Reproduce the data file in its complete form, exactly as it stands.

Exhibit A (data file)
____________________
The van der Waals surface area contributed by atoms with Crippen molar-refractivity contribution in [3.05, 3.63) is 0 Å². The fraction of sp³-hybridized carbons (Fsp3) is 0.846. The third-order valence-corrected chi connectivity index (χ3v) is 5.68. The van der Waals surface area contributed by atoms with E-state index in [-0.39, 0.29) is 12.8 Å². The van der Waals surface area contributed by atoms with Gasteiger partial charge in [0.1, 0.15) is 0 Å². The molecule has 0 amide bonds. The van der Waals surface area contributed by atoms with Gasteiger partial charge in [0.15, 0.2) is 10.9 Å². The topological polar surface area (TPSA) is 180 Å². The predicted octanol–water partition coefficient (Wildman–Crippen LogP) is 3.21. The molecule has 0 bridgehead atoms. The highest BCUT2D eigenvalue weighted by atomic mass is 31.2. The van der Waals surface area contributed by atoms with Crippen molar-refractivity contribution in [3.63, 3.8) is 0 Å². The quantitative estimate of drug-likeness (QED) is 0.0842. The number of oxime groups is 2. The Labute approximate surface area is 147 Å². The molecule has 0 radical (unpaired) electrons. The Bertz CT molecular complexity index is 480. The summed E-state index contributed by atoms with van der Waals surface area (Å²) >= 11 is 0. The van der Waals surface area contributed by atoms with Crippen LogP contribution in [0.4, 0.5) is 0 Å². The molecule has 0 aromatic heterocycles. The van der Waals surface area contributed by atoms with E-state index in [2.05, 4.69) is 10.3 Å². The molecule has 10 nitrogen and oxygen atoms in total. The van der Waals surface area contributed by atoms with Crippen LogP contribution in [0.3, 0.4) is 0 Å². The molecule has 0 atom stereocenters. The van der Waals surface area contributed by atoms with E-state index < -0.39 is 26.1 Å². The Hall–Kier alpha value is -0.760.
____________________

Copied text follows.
The van der Waals surface area contributed by atoms with Crippen molar-refractivity contribution in [3.05, 3.63) is 0 Å². The fraction of sp³-hybridized carbons (Fsp3) is 0.846. The third-order valence-corrected chi connectivity index (χ3v) is 5.68. The van der Waals surface area contributed by atoms with E-state index in [-0.39, 0.29) is 12.8 Å². The van der Waals surface area contributed by atoms with Gasteiger partial charge in [0.1, 0.15) is 0 Å². The molecule has 0 amide bonds. The van der Waals surface area contributed by atoms with Gasteiger partial charge in [0.15, 0.2) is 10.9 Å². The topological polar surface area (TPSA) is 180 Å². The predicted octanol–water partition coefficient (Wildman–Crippen LogP) is 3.21. The molecule has 0 bridgehead atoms. The highest BCUT2D eigenvalue weighted by atomic mass is 31.2. The van der Waals surface area contributed by atoms with Crippen molar-refractivity contribution in [3.63, 3.8) is 0 Å². The quantitative estimate of drug-likeness (QED) is 0.0842. The number of oxime groups is 2. The Labute approximate surface area is 147 Å². The molecule has 0 radical (unpaired) electrons. The Bertz CT molecular complexity index is 480. The summed E-state index contributed by atoms with van der Waals surface area (Å²) >= 11 is 0. The van der Waals surface area contributed by atoms with Crippen LogP contribution in [0.4, 0.5) is 0 Å². The molecule has 0 aromatic heterocycles. The van der Waals surface area contributed by atoms with E-state index in [2.05, 4.69) is 10.3 Å². The molecule has 10 nitrogen and oxygen atoms in total. The van der Waals surface area contributed by atoms with Crippen LogP contribution in [0.3, 0.4) is 0 Å². The molecule has 0 atom stereocenters. The van der Waals surface area contributed by atoms with E-state index < -0.39 is 26.1 Å². The Hall–Kier alpha value is -0.760.